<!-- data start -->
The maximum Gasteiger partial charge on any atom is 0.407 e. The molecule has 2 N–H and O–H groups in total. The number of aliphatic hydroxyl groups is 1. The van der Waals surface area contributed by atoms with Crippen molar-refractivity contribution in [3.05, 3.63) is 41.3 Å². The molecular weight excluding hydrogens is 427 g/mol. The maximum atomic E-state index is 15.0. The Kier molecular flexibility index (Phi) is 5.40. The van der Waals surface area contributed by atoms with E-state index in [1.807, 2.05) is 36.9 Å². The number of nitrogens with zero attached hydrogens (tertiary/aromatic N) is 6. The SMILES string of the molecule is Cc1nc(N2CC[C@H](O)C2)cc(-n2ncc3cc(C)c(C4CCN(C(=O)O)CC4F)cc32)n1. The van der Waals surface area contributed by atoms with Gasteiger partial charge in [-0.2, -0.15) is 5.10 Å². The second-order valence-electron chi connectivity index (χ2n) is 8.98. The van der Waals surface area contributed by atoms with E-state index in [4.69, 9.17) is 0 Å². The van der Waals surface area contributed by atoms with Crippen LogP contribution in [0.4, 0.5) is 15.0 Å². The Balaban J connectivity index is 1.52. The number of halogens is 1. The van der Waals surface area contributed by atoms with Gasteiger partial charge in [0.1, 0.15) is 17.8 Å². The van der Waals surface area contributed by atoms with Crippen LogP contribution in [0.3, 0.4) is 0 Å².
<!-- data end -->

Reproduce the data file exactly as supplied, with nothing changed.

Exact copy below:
The maximum Gasteiger partial charge on any atom is 0.407 e. The molecule has 2 N–H and O–H groups in total. The number of aliphatic hydroxyl groups is 1. The van der Waals surface area contributed by atoms with Crippen molar-refractivity contribution in [3.05, 3.63) is 41.3 Å². The molecular weight excluding hydrogens is 427 g/mol. The maximum atomic E-state index is 15.0. The Kier molecular flexibility index (Phi) is 5.40. The van der Waals surface area contributed by atoms with E-state index in [1.807, 2.05) is 36.9 Å². The number of nitrogens with zero attached hydrogens (tertiary/aromatic N) is 6. The SMILES string of the molecule is Cc1nc(N2CC[C@H](O)C2)cc(-n2ncc3cc(C)c(C4CCN(C(=O)O)CC4F)cc32)n1. The van der Waals surface area contributed by atoms with Gasteiger partial charge in [-0.2, -0.15) is 5.10 Å². The second-order valence-electron chi connectivity index (χ2n) is 8.98. The van der Waals surface area contributed by atoms with E-state index in [4.69, 9.17) is 0 Å². The van der Waals surface area contributed by atoms with Crippen LogP contribution in [0.4, 0.5) is 15.0 Å². The Balaban J connectivity index is 1.52. The number of halogens is 1. The van der Waals surface area contributed by atoms with Gasteiger partial charge in [0.1, 0.15) is 17.8 Å². The van der Waals surface area contributed by atoms with Crippen LogP contribution in [0.3, 0.4) is 0 Å².